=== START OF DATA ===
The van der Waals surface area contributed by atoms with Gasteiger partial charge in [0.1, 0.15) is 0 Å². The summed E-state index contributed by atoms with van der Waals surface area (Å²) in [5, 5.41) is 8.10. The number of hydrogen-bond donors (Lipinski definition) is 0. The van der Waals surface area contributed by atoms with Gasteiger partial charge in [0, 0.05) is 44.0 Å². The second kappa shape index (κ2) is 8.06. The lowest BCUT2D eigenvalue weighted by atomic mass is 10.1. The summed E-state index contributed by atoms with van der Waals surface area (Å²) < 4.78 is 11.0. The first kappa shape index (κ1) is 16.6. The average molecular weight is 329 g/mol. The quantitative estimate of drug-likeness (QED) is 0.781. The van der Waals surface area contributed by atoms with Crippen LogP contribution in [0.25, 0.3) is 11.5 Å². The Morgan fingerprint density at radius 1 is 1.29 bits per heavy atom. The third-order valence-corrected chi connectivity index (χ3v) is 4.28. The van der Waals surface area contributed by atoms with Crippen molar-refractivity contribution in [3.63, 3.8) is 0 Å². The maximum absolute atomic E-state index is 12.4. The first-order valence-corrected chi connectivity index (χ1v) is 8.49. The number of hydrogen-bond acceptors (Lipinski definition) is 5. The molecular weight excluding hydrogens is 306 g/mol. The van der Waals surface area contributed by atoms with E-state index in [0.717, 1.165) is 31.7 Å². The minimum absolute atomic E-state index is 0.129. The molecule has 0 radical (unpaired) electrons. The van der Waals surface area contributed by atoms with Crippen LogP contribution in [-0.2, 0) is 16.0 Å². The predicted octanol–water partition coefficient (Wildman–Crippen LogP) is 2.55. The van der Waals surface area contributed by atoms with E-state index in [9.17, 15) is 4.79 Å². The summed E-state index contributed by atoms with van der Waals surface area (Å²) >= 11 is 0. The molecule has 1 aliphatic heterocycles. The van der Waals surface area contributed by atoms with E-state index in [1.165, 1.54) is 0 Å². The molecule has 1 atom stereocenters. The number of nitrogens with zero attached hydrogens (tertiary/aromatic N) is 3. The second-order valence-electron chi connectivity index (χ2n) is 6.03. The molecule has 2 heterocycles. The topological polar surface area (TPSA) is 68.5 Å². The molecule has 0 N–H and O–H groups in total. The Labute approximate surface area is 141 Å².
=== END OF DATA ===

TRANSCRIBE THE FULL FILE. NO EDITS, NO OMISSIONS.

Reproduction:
The van der Waals surface area contributed by atoms with Gasteiger partial charge in [0.1, 0.15) is 0 Å². The summed E-state index contributed by atoms with van der Waals surface area (Å²) in [5, 5.41) is 8.10. The number of hydrogen-bond donors (Lipinski definition) is 0. The van der Waals surface area contributed by atoms with Gasteiger partial charge in [0, 0.05) is 44.0 Å². The second kappa shape index (κ2) is 8.06. The lowest BCUT2D eigenvalue weighted by atomic mass is 10.1. The summed E-state index contributed by atoms with van der Waals surface area (Å²) < 4.78 is 11.0. The first kappa shape index (κ1) is 16.6. The average molecular weight is 329 g/mol. The quantitative estimate of drug-likeness (QED) is 0.781. The van der Waals surface area contributed by atoms with Crippen LogP contribution in [0.25, 0.3) is 11.5 Å². The Morgan fingerprint density at radius 1 is 1.29 bits per heavy atom. The third-order valence-corrected chi connectivity index (χ3v) is 4.28. The van der Waals surface area contributed by atoms with Crippen molar-refractivity contribution in [3.63, 3.8) is 0 Å². The maximum absolute atomic E-state index is 12.4. The first-order valence-corrected chi connectivity index (χ1v) is 8.49. The number of hydrogen-bond acceptors (Lipinski definition) is 5. The molecular weight excluding hydrogens is 306 g/mol. The van der Waals surface area contributed by atoms with E-state index in [0.717, 1.165) is 31.7 Å². The minimum absolute atomic E-state index is 0.129. The molecule has 0 radical (unpaired) electrons. The van der Waals surface area contributed by atoms with Crippen LogP contribution in [-0.2, 0) is 16.0 Å². The predicted octanol–water partition coefficient (Wildman–Crippen LogP) is 2.55. The van der Waals surface area contributed by atoms with E-state index in [9.17, 15) is 4.79 Å². The summed E-state index contributed by atoms with van der Waals surface area (Å²) >= 11 is 0. The molecule has 1 aliphatic heterocycles. The van der Waals surface area contributed by atoms with E-state index in [1.165, 1.54) is 0 Å². The molecule has 1 atom stereocenters. The number of nitrogens with zero attached hydrogens (tertiary/aromatic N) is 3. The second-order valence-electron chi connectivity index (χ2n) is 6.03. The molecule has 2 heterocycles. The topological polar surface area (TPSA) is 68.5 Å². The molecule has 0 N–H and O–H groups in total. The Labute approximate surface area is 141 Å².